Looking for a new year’s resolution? How about taking up a classic pub game that sharpens the mind and makes you think? Let 853‘s special correspondent and turf investment adviser MERCURY MAN introduce you to cribbage…
“You made 4 suboptimal plays this game for a cumulative error of 4.2pts.”
That’s ‘Pro’ of Cribbage Classic telling me where I went wrong after our very latest game online. What Pro fails to mention is that I won the game by 123 points to 111.
Pro the computer also fails to mention that I’m leading him by the little matter of 132 games to 114. Stick that up your suboptimals.
Yes, I’ve got the crib bug and, granted the usual digressions, I’m going to tell you how to catch it as well, principally through the excellent Friendly Cribbage League. Also on board is the equally excellent, award-winning Charlton Athletic Community Trust.
Before I ramble on (Oh, no, he’s even admitting it now… – Ed), have a gander at the league’s website to find a pub or club team that might just suit you. Or if you need to learn the game or brush it up, having not played for yonks, email me at mercuryman.853[at]gmail.com and I’m sure we can sort something out between us all.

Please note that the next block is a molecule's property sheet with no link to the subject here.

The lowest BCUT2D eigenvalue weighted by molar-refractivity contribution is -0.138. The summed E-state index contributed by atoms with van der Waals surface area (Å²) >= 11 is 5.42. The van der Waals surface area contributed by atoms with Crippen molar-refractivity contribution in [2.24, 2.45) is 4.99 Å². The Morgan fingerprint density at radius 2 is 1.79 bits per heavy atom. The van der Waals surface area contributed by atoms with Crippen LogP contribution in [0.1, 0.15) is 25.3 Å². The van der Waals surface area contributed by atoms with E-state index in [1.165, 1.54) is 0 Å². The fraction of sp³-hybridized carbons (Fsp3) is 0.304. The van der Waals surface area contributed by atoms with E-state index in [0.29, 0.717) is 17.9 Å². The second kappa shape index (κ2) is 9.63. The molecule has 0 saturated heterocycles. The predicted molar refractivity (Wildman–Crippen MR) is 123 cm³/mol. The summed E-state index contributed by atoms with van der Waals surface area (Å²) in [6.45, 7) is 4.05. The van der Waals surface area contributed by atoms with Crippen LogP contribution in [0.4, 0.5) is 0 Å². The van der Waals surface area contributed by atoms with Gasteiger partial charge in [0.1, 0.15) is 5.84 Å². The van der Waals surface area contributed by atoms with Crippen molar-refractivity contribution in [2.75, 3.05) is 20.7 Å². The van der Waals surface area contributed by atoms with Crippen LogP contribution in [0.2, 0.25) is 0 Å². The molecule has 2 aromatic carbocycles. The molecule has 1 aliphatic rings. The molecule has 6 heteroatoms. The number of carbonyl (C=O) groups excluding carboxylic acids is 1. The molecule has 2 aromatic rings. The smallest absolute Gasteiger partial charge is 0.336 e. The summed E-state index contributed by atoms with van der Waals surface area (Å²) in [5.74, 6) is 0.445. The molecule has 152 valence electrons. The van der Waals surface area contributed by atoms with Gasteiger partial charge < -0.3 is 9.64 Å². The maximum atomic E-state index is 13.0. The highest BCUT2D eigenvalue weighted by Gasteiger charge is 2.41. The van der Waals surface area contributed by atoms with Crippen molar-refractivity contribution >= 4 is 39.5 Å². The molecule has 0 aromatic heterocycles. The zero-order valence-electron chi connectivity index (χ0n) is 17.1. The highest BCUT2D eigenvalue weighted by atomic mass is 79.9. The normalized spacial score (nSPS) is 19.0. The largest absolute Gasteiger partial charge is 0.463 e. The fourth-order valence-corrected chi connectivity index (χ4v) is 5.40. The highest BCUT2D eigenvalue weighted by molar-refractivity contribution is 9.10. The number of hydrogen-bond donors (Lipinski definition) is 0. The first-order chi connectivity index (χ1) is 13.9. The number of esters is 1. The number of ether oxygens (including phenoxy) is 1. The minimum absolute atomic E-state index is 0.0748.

When did I first get the symptoms? (This had better be good – Ed). Well, having been taught as a lad by MM Senior, the game went mostly missing until about 15 months ago when Mrs MM decided that MM Mansions (somewhere between Forster Park and the Catford Cat) needed total refurbishment.
In came Robbo the builder. We slowly communicated in all sorts of areas – Kafka, Wilkie Collins, etc – and one day both of us let slip how much we missed crib. So, naturally, we started playing most evenings after work – him over a Foster’s and me a single malt – and, not unlike Bob Dylan’s Never Ending Tour (which started on 7 June 1988), agreed to carry on competing until one of us pegs it.
(Just popping downstairs to check the latest scores – Robbo 208, MM 202. Mmm…)
Then, before you could say 15-two, I read that a team of 10 and 11-year-olds at Charlton Manor Primary School – already famous nationally for its healthy eating campaign and CUR (Curriculum For Life) in preference to TB’s (Ticking Boxes) – were being taught cribbage and, by all accounts, loving it.
The story reported them zooming over to Basildon in the school minibus to take on six point-conscious pensioners in the game created by the wayward English poet Sir John Suckling – well known for hot flushes and the runs – around 1616, derived from the game Noddy (I’ll have to double-check that one – Ed).
With all this going on, the next step had to be CACT and word going out to find crib players old, new and in-between. An informal get-together was got together for friendly games and tuition at The Valley a few weeks back and already two or three players have been snapped up without a transfer window by teams from The Friendly League.